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Former World Champion Jackie Stewart has admitted that he is confused over the severity of the situation in which the McLaren team finds itself at the moment; the Woking-based squad faces race bans or even the possibility of being thrown out of this year's World Championship after giving false information to race stewards regarding an incident in the Australian Grand Prix.
"My understanding is that the McLaren officials tried to contact Charlie (Whiting, race director) in the tower, by radio link, to ask for his position on the situation which had occurred between Hamilton and his Toyota rival, Jarno Trulli," Stewart explained. "But Charlie was apparently unavailable, trying to sort out the Sebastien Vettel problem in which the German was involved in a crash with BMW's Robert Kubica, and completed the last three laps with one of his tyres hanging off the car."
The Hamilton-Trulli incident took place under the second and last safety car of the race, as Trulli lost third place to the McLaren after running wide and onto the grass. Hamilton then slowed to let the Italian through, only to explain (with sporting director Dave Ryan) to the stewards after the race that he had in fact not yielded. The FIA then investigated the radio communication between the two, revealing that the World Champion had been given clear instructions to allow the Toyota to retake the position. "It seems strange that only one person has the authority to deal with these inquiries, which could be result-changing in a multi-million-pound sport," Stewart continued. "When you have four stewards at the race, you would think they would have been able to clarify McLaren's position by radio, if Charlie was otherwise engaged. As it is, we now have a potentially serious state of affairs for McLaren - it is hard to see how they can escape stringent sanctions when Lewis has already apologised publicly and the team has admitted that it got things wrong, which leaves them at the mercy of the FIA.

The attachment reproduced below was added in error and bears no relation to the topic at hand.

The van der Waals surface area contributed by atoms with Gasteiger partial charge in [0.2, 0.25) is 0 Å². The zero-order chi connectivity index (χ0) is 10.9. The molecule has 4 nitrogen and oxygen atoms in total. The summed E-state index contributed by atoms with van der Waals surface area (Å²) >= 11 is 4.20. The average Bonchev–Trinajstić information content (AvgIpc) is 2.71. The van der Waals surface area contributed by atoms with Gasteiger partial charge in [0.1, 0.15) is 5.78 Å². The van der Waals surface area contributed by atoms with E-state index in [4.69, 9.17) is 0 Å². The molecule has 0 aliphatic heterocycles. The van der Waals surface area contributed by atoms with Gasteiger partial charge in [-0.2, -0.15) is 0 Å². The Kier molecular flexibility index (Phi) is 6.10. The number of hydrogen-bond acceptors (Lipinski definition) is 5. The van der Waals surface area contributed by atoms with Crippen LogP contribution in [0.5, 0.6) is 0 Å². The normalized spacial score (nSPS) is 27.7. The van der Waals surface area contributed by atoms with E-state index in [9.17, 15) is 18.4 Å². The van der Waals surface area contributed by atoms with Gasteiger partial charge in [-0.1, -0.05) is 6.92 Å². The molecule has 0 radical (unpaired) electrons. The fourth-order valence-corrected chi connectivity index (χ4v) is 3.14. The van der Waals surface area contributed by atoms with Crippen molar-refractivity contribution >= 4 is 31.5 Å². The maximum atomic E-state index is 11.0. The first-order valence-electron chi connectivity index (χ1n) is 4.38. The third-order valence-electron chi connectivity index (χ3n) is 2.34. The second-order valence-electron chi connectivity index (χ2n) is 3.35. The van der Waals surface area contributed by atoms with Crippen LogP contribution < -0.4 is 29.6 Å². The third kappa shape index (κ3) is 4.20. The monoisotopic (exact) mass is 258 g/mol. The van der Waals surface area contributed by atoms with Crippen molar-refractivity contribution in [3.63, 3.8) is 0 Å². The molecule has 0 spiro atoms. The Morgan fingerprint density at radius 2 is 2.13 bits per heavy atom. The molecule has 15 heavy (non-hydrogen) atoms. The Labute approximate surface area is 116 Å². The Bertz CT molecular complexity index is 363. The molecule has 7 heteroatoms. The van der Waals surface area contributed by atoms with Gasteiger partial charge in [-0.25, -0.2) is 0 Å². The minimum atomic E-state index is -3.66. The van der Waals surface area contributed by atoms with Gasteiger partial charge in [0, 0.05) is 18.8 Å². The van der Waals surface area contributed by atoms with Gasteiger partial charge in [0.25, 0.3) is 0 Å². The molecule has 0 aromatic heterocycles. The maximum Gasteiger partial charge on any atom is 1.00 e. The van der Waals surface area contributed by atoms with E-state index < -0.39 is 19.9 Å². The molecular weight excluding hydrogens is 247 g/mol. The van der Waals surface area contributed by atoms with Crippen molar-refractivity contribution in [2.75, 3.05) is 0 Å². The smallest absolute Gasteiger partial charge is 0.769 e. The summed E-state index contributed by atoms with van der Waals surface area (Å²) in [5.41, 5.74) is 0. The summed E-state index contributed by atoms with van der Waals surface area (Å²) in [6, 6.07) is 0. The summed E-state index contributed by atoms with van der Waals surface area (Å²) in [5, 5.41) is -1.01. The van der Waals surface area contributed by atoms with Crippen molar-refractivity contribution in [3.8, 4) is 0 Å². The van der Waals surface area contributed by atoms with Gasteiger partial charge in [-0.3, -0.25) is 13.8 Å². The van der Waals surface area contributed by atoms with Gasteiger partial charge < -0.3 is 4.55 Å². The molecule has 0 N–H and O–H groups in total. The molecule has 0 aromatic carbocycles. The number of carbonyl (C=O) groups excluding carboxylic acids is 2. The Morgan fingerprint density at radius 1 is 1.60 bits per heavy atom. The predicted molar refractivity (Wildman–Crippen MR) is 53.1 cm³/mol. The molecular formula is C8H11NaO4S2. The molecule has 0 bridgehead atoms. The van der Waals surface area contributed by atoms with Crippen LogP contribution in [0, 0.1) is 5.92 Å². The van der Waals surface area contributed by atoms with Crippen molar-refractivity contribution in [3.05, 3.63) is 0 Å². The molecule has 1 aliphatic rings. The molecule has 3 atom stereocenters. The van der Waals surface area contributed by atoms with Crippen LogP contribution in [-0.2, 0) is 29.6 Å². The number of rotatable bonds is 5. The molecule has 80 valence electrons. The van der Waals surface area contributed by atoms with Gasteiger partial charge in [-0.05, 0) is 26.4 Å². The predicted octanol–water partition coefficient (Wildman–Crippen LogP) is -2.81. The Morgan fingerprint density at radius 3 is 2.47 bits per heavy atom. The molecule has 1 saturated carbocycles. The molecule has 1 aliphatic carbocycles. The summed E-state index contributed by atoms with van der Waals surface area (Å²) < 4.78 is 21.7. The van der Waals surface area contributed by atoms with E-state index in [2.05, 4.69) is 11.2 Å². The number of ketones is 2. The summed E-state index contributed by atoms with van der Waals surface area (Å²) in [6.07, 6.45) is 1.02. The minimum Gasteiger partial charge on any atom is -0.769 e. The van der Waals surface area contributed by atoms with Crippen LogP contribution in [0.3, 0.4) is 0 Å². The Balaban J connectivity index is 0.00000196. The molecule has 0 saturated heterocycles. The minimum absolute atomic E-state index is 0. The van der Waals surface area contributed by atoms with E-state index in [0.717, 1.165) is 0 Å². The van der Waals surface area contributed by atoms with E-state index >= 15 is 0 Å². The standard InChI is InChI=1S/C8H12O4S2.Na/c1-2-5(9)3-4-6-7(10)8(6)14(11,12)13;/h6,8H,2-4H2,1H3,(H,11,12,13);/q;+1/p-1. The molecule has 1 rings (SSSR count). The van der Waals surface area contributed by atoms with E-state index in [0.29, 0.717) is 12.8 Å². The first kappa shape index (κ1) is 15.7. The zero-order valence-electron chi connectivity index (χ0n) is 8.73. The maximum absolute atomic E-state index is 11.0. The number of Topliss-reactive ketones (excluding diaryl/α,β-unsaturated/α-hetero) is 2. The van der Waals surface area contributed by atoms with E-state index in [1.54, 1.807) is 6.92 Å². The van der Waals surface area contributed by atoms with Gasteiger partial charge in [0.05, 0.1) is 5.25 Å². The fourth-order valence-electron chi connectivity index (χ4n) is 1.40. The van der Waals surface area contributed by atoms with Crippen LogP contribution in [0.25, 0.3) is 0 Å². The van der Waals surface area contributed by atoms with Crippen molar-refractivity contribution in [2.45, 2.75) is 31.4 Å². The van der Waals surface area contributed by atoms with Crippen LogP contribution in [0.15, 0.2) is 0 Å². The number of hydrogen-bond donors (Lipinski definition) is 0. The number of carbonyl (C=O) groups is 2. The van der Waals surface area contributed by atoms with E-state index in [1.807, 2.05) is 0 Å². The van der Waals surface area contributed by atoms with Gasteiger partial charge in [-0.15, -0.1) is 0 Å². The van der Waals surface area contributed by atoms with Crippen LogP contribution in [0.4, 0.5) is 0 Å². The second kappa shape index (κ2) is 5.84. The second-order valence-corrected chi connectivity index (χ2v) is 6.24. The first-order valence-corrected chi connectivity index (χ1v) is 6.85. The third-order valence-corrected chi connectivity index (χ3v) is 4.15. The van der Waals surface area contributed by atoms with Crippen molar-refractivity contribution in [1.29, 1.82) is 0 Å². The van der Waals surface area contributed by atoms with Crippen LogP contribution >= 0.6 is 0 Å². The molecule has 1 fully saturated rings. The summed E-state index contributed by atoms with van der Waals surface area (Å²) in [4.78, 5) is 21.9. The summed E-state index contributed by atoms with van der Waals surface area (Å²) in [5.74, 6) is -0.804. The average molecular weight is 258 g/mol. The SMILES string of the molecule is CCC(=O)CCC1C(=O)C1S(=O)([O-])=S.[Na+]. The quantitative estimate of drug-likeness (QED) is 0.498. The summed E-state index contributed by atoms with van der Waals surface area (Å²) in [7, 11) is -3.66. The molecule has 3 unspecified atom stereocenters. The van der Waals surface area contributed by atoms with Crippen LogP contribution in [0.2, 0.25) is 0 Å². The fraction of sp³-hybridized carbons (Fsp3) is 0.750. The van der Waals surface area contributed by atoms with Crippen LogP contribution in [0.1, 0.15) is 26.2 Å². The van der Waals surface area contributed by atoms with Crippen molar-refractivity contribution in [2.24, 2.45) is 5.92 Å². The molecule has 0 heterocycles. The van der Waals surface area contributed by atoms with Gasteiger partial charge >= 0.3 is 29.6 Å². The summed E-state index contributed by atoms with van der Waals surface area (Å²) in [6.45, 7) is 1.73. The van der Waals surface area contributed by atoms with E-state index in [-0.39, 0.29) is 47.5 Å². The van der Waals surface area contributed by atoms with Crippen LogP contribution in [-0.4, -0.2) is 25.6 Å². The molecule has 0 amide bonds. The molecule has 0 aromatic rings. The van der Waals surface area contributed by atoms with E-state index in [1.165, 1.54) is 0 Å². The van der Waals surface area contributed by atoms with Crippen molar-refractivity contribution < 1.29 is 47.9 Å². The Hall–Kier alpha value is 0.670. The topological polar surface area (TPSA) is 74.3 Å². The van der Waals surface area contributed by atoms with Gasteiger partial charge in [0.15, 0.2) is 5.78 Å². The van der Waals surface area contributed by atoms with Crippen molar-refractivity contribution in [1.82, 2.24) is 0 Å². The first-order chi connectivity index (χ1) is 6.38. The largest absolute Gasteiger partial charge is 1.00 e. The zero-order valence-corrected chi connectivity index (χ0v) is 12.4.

"I am surprised that McLaren have been caught up in something like this, and if there were lies told, they will have to suffer the consequences and it is difficult to believe they will get off with simply a financial penalty, considering that the World Council fined them $100m for their role in an alleged spy scandal involving Ferrari as recently as 2007. We have to put things in perspective - yes, this episode has reminded us that Hamilton is still an inexperienced driver in the grand scheme of things and there is no excuse for telling fibs, if that is what happened."
Stewart added that the aftermath of the incident which brought out the safety car, though, should have been dealt with more seriously. "In my opinion, what Vettel did in Melbourne was potentially more serious than what McLaren have been accused of; that loose wheel could have flown into the crowd and killed somebody, yet he was only penalised 10 places on the grid at the next race, which is no more than a strong slap on the wrist." The German's Red Bull team was also handed with a fine of $50,000 for instructing their driver to attempt to finish the race, despite lacking the wheel.
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